What’s great is that once you go out and buy this set, you’ll realize that it’s a bigger piece of your soul than you’d thought. I’m wiling to bet that even the crappy theme song that was used for the first half of this season rings a bell. You can’t think of it now — you CAN remember the brash, catchy, action/adventure theme song that was adopted after the first few episodes — but you’ll remember that old song and say, “Oh, yeah. I never knew this was the original Magnum theme.”
And then the episodes start. From the very first minute of the pilot, you get to see why this was one of the top-rated TV show of the eighties. There are car chases, Vietnam flashbacks, competent mysteries, astoundingly good comedy, sexy stewardesses, gravitas, suspense, drama, exotic locations, and remarkable consistency.
What’s crazy is how quickly the show hit its stride. This set contains a couple crossover episodes and specials from later seasons, and — aside from the opening credits — it’s very tough to tell the difference between those and the first-season episodes on the discs. The cast and crew went into the show with confidence, and a pretty clear idea of what they hoped to accomplish. So the writing is great right off the bat. The cast jelled instantly; even though their characters weren’t fully fleshed-out, they played like actual people. (It kind of makes you realize how often other TV shows — and movies — are filled entirely with stock characters, stereotypes and cardboard cutouts.) Larry Minetti as Rick is particularly grand as the proprietor of an eighties club, and the stellar John Hillerman nearly steals every scene as the overbearingly British Retired Sergeant Major Jonathan Quayle Higgins.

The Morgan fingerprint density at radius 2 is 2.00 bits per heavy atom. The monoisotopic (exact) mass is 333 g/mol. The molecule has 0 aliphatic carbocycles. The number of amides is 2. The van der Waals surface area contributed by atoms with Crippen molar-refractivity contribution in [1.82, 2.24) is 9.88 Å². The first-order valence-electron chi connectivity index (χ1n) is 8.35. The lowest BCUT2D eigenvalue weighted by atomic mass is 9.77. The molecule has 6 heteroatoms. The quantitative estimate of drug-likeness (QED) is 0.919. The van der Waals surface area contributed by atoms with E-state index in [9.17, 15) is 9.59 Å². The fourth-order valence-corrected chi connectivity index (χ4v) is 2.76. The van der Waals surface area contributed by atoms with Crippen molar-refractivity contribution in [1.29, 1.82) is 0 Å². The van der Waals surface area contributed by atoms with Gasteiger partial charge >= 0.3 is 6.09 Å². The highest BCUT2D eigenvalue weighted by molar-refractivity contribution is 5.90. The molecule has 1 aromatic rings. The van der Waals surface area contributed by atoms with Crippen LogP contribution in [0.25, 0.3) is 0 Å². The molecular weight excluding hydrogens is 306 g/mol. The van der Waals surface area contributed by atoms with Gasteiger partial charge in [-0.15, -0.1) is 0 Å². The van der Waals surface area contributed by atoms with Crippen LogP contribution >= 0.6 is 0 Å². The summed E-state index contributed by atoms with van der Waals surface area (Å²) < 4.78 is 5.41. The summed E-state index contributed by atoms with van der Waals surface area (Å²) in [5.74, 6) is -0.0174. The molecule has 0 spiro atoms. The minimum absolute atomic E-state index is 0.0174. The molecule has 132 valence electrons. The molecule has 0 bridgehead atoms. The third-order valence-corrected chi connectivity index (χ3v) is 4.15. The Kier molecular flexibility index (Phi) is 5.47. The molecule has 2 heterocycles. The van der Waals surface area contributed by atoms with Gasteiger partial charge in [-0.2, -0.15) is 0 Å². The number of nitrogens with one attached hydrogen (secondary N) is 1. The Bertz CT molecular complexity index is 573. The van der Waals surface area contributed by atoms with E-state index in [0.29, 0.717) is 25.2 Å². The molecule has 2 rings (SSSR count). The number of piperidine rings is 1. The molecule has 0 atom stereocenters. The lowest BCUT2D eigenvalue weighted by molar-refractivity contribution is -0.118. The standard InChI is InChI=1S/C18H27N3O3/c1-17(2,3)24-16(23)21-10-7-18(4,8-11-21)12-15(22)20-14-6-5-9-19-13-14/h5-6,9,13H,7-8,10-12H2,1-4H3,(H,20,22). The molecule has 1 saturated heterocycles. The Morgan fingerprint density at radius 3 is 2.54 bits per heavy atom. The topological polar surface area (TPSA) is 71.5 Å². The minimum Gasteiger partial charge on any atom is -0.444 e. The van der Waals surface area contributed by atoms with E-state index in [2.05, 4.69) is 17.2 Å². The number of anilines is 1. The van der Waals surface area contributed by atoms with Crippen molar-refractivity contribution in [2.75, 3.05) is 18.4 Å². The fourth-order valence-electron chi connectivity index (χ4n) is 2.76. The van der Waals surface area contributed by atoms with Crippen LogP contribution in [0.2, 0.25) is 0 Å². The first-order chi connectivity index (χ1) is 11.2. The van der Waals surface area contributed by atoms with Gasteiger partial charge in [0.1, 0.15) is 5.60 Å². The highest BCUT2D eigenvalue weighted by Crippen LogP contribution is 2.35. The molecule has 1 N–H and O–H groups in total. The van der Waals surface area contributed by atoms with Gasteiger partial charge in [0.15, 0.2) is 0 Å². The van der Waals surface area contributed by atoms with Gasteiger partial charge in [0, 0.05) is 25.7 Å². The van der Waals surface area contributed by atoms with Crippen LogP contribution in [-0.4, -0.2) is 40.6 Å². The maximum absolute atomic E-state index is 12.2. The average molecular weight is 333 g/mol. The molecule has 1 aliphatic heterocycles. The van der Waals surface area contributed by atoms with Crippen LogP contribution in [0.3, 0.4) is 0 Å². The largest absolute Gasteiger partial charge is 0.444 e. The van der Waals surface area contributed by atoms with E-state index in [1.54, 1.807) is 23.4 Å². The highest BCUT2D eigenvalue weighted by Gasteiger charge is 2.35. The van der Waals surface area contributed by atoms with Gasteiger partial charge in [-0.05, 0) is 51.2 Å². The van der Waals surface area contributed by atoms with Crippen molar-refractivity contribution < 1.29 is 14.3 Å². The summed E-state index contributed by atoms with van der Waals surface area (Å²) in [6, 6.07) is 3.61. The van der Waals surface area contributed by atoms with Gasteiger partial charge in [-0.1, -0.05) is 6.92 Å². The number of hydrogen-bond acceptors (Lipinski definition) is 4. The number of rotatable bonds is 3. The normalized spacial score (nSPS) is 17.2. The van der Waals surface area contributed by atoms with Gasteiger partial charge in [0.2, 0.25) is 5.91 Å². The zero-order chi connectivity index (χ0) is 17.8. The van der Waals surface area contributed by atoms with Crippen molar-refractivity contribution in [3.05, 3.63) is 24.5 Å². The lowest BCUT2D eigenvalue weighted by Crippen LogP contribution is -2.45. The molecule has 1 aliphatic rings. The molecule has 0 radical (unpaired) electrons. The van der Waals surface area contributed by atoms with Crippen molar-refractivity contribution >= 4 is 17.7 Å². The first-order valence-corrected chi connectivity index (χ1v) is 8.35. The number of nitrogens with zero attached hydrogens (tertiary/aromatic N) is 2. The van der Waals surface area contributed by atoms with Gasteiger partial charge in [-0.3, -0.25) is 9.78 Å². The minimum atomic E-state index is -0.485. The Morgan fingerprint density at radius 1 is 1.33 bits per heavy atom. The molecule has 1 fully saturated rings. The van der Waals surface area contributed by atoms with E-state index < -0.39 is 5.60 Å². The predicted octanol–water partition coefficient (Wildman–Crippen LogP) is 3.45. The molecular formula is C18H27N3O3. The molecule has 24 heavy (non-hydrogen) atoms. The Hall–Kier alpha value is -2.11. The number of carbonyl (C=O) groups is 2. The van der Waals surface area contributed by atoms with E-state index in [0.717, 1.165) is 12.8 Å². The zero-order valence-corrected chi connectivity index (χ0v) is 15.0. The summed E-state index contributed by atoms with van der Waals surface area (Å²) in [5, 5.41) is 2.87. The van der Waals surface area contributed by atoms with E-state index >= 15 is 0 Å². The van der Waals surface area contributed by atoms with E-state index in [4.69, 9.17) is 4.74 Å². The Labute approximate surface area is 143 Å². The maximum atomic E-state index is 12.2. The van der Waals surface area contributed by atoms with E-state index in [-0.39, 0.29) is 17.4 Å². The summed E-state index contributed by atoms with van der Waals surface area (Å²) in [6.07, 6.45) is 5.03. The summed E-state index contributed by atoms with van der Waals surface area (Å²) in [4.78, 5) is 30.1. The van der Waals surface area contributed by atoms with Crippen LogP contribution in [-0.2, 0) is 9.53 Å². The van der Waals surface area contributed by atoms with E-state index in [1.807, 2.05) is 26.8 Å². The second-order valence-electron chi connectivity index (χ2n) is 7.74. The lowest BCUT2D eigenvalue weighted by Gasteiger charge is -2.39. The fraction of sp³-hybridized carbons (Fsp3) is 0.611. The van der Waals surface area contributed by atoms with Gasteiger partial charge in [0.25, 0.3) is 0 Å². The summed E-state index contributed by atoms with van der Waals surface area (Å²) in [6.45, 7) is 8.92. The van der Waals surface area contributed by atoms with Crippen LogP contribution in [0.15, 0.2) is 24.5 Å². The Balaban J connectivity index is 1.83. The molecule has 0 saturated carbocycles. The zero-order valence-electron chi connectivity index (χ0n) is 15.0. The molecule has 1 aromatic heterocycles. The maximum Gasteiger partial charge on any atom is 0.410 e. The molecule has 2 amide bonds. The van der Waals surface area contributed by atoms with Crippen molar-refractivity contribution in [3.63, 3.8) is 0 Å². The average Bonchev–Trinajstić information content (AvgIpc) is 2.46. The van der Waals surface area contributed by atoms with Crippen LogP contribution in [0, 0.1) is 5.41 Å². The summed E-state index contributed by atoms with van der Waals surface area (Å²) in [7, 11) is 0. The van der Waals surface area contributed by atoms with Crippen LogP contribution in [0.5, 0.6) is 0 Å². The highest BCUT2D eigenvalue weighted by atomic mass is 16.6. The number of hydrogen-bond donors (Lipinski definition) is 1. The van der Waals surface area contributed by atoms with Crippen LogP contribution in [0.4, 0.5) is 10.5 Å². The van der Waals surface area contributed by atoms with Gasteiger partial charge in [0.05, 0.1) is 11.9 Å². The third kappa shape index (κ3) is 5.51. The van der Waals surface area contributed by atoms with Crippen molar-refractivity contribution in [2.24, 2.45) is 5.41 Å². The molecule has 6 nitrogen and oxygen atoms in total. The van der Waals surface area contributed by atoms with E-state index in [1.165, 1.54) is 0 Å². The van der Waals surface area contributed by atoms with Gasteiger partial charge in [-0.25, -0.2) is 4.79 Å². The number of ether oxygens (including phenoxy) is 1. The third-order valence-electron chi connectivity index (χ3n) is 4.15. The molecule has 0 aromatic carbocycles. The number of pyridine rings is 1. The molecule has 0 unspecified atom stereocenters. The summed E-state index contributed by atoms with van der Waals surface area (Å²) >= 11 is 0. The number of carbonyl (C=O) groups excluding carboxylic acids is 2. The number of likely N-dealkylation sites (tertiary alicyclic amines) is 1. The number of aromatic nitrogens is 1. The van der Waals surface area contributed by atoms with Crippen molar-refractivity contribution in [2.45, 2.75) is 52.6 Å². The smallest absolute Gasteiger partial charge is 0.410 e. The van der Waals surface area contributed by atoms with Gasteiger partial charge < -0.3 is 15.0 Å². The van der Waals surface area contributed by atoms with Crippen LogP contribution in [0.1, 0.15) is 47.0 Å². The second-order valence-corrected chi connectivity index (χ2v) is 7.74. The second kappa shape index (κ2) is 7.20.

But let’s have a word on the subject of Tom Selleck. This is the guy who was originally cast as Indiana Jones, but had to bow out because Raiders of the Lost Ark was scheduled to begin shooting at the same time as Magnum’s first season. Did he make the right decision? It’s tough to say whether Thomas Magnum is a better or worse character than Indiana Jones, but it’s obvious that there wasn’t a bad choice to be made there. He’s absolutely delightful as Magnum, though, so let’s just say that he made the right call.
To quote Magnum, “I woke up one day, age 33, and realized I’d never been 23.” Arrested adolescence found the perfect actor in Tom Selleck, it seems. He plays the part of Magnum perfectly, but more than that, he anchors and holds together the cast and carries the stories quite ably.
Overlook the bad wardrobe and hair that clamor for screen space. This was 1980, and frankly, the hairstyles seen here were remarkably tasteful for that year. Not timeless by any stretch of the imagination, but tasteful.
Very first spoken line of the series: As two Dobermans are charging and Magnum is trying to pick the lock on a chain-link fence… “Don’t look at the dogs. Work the lock,” Magnum tells himself. “Work the lock. Don’t look at the dogs. You looked at the dogs!” So good.